Thursday, September 29, 2016

What’s in a book signing for a mid-lister?

Book signings are tough and getting tougher, according to most bookstore owners I meet. Attendance is down, people are ordering online more and more, and the entire proposition is risky for the store (especially the independent stores) who face returning unsold books at the conclusion of the event.

This summer and fall, I did several signings/readings/book talks at various locations in New England. Some at chains, some at independent stores. I continue to be amazed by the spirit of the inde booksellers. Here is Western Massachusetts, I have several indes, including World Eye Bookshop, in Greenfield, Mass., which has been around for 40-plus years, and Mystery on Main Street in Brattleboro, Vt., a place I go to ask for “a mystery I can’t find anywhere else.” The recommendations are always excellent.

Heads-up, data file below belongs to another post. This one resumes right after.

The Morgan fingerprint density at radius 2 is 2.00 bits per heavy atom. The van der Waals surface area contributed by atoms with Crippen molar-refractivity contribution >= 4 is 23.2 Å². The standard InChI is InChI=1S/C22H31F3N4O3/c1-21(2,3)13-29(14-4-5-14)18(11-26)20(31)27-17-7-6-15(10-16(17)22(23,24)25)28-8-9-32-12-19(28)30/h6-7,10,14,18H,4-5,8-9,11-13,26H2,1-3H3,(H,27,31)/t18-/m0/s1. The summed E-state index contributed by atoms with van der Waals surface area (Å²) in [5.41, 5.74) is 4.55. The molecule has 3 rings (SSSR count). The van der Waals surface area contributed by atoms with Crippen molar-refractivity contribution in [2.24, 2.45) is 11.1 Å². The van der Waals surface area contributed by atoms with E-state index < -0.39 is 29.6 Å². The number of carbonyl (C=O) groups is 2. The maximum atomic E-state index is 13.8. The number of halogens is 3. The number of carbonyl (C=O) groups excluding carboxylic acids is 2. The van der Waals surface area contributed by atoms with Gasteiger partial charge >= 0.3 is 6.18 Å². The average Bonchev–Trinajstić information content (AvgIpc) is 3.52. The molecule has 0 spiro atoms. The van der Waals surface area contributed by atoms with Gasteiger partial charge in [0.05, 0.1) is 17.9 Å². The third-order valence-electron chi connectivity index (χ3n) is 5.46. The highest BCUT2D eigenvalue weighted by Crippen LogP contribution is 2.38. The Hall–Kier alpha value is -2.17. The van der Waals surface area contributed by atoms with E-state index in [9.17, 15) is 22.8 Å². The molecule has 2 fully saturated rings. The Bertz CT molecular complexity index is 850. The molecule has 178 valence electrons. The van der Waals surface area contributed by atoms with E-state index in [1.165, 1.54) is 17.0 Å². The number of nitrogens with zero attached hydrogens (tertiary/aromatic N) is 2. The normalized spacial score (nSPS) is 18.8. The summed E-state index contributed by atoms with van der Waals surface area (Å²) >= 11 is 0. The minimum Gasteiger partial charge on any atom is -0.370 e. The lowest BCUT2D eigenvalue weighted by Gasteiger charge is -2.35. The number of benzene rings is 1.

Price, Hilary. "Rhymes with Orange." Greenfield Recorder, p. C4. Sept. 28, 2016. rhymeswithorange.com




My 7-year-old, the real Keeley

This weekend, I signed at World Eye. A handful of people walked through the front door, and it got me thinking about what’s in a signing for the mid-lister?

At a slow event, most sales are what I call “hard-earned, hand sales.” This means I’ve chatted up anyone walking through the front door (standard pick-up line, “Hi, you like mysteries? I’ve written a trilogy featuring a single-mother and border patrol agent.”) or walked the aisles handing out bookmarks. This past weekend, at a 90-minute event, on a sunny Saturday afternoon, I had to scrape for every sale.

Until Lynda Mayo arrived.

Lynda is why people like me (a mid-lister) do signings. Yes, I know I do them to meet store owners and, more importantly, readers, and to spread the gospel of my protagonist Peyton Cote. But when you’re hand-selling each and every book to people who thought they came in to buy a New York Times bestseller, a loyal reader like Lynda makes your day.

She arrived with a huge smile on her face, told her husband, “This was the book I spent all day reading.” We talked about Peyton Cote, each book in the series, secondary characters, and as she continued to rave two other people overheard her, approached, and bought books (who needs plants, when you have Lynda?). Our conversation was so great I forgot to get a picture with her.